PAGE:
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Trump ratchets up plea for a border wall, calling it a ‘crisis of the soul’

As seen from a window outside the Oval Office, President Donald Trump gives a prime-time address about border security Tuesday, Jan. 8, 2018, at the White House in Washington. | Carolyn Kaster/AP Photo

government shutdown

But the president does not yet declare a national emergency or lay out a path for reopening the federal government.


President Donald Trump on Tuesday night made a public plea for border wall funds, claiming law enforcement officials are the ones demanding such a physical barrier, while blaming Democrats for the prolonged government shutdown.

But the president did not pull the trigger on a national emergency declaration that would potentially allow him to secure wall funds without Congress, but would also inevitably draw a nasty court battle.

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“This is a humanitarian crisis. A crisis of the heart, and a crisis of the soul,” Trump said in a rare televised address from the Oval Office.

Trump opened his address by stating that the United States is suffering from a humanitarian and security crisis at the border, as he urged Congress to provide billions of dollars for a steel barrier, calling such a wall “absolutely critical.”

“As part of an overall approach to border security, law enforcement professionals have requested $ 5.7 billion for a physical barrier,” Trump added, even though the wall proposal is his own core campaign promise that he has struggled to fulfill.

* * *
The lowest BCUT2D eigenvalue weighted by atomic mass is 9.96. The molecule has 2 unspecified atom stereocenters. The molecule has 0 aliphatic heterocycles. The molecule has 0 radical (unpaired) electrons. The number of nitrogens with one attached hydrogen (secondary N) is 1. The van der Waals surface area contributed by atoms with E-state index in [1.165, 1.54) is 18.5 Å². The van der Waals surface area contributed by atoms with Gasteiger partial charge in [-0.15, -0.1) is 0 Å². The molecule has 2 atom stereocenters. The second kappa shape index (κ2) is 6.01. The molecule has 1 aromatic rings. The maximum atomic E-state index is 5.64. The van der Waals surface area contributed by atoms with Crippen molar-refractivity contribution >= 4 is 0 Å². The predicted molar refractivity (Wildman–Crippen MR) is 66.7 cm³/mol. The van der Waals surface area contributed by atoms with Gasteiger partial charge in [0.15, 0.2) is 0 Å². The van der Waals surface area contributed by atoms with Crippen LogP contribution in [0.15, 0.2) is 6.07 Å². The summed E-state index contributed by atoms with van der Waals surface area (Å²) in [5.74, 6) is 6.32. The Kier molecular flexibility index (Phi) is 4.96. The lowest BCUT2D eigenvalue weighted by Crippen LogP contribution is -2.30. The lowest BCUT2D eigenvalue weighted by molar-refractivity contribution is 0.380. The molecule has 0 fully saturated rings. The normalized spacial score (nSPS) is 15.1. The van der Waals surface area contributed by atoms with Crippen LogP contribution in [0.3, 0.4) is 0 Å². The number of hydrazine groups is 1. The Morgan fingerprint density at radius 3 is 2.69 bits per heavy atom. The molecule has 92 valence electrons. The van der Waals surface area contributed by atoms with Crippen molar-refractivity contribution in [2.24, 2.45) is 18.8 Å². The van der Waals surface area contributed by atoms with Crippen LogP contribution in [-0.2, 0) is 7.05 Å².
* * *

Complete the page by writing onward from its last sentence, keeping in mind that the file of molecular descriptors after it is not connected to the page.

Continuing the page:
The president also tried to present himself as a dealmaker and attempted to shift blame to Democrats who have refused to give in to his wall funding demands.

“At the request of Democrats it will be a steel barrier rather than a concrete wall,” Trump added.

Trump so far has forged ahead with his demands for $ 5.7 billion in wall funding, while Democrats, including House Speaker Nancy Pelosi, have called his proposal “immoral.” The impasse has pushed the government into one of the longest shutdowns in U.S. history.

In recent days, Trump has changed tacks, offering a steel barrier instead of a concrete wall and openly flirting with declaring a national emergency to secure the funds. But such a declaration would inevitably invite a court challenge that would leave Trump no closer to getting his wall, even if it would provide the president cover with his base.

The political stakes are spiking as the ramifications of the shutdown are spreading throughout the nation, potentially disrupting tax refunds, airport travel and the paychecks of roughly 800,000 federal workers.

Trump and his aides are now going on the offensive. Besides Trump’s primetime speech, Vice President Mike Pence has been sitting for TV interviews, top aides are briefing lawmakers, and Trump is planning a trip to the border on Thursday.

The White House also planned to host a conference call with surrogates and allies about the “crisis at our border” at 9:30 p.m. on Tuesday night after the president’s speech, according to an email invitation obtained by POLITICO.

But Democrats were also eager to get their case across. After demanding equal airtime, House Speaker Nancy Pelosi and Senate Minority Leader Chuck Schumer offered a rebuttal to Trump’s speech Tuesday evening.

Andrew Restuccia contributed to this report.

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